Procedural Posture

Procedural Posture

May 27, 2021 Off By Sublaid

Defendants, a national labor union, an affiliated local, and certain union officials, appealed the judgment from the Superior Court of Los Angeles County (California), which awarded plaintiff local union president damages as against the national union and granted a peremptory writ of mandate directing his reinstatement to membership. They argued that the present action was time-barred and asserted res judicata of a prior judgment.

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In an appeal of a proceeding in mandamus to compel labor unions to reinstate a suspended member, and for damages for loss of wages, the court was called upon to decide whether the action was time-barred and whether res judicata had attached to the prior judgment. The court held that: 1) mandate was available against the unincorporated association; 2) the prior judgment was not res judicata as to any matters that the court expressly refused to determine and which it directed should have been litigated in another forum or in another action; 3) because there was a closed shop contract between the national union and the president’s employer, the president was entitled to sue in tort if the union wrongfully expelled him and at the same time refused to let him work because he was not a union member; and 4) because the facts were in controversy, the president should have been afforded a union trial that included the right to notice of the charges, to confront and cross-examine the accusers, and to examine and refute the evidence.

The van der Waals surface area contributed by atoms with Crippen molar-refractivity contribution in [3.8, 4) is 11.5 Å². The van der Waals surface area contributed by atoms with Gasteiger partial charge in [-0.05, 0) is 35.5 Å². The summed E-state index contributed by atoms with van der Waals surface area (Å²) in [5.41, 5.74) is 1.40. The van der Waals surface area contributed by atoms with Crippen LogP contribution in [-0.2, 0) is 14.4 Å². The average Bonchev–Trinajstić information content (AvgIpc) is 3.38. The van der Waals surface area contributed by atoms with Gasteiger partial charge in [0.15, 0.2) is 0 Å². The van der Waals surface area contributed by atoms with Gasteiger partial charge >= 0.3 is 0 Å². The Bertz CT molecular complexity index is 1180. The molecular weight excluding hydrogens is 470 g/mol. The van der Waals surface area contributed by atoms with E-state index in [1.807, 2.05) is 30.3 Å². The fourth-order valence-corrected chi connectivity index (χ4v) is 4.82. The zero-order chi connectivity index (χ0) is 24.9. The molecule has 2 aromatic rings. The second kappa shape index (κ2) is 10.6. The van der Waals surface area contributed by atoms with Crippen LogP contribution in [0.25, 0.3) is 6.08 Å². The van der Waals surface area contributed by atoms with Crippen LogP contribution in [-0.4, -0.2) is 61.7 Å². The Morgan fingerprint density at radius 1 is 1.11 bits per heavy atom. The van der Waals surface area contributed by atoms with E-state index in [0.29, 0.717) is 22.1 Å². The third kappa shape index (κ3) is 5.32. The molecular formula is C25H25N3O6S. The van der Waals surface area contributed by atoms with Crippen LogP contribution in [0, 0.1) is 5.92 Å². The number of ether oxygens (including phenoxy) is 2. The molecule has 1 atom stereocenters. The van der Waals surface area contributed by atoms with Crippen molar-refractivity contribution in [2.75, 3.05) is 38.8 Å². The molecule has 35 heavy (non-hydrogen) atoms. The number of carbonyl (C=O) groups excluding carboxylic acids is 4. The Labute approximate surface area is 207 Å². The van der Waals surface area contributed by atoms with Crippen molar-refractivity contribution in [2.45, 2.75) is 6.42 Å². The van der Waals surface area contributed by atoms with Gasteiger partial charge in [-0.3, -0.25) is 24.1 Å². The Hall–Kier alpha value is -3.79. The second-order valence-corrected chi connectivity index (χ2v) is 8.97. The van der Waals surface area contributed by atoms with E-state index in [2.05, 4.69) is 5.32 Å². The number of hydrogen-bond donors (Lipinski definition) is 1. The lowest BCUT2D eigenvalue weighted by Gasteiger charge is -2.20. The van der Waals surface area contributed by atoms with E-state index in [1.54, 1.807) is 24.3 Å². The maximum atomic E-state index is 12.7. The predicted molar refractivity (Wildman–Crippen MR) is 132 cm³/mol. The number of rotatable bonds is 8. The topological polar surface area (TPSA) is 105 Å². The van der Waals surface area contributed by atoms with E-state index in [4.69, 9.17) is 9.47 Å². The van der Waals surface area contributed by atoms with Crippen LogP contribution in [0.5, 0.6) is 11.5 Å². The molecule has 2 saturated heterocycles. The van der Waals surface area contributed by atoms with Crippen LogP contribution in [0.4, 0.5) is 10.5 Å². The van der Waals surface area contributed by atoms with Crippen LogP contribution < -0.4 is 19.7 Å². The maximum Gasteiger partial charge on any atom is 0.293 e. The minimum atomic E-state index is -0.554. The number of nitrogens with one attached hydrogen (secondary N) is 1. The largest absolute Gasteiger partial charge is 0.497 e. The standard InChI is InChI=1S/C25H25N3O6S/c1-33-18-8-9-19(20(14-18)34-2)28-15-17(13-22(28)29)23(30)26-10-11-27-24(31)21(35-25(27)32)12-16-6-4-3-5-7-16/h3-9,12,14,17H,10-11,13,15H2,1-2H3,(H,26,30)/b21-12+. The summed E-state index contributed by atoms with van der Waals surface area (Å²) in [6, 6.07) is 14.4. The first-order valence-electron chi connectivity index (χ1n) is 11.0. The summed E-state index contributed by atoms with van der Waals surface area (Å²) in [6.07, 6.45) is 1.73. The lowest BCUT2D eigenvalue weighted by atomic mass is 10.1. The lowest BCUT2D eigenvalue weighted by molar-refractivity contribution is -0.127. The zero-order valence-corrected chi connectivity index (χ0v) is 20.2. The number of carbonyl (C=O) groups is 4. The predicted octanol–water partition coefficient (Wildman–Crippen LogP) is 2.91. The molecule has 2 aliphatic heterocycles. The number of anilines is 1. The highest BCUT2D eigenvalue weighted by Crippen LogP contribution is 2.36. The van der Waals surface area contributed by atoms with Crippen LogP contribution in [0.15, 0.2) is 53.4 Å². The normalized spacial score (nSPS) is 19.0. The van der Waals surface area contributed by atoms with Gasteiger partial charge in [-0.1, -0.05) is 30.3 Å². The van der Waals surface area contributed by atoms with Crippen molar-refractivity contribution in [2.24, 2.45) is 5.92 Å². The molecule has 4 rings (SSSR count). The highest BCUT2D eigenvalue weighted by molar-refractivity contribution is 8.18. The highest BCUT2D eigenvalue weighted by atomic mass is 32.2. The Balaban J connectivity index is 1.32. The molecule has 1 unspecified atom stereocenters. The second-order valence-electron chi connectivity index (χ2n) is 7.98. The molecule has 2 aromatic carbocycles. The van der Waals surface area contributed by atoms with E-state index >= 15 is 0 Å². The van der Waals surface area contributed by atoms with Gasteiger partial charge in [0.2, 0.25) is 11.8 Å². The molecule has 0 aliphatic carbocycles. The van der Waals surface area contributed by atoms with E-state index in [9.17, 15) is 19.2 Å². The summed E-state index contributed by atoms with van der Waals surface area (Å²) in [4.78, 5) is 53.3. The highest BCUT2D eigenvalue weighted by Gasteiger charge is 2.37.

The court modified and affirmed the trial court’s judgment that granted the writ of mandate and awarded damages. The court struck certain language from the writ of mandate and ordered each side to bear its costs upon appeal.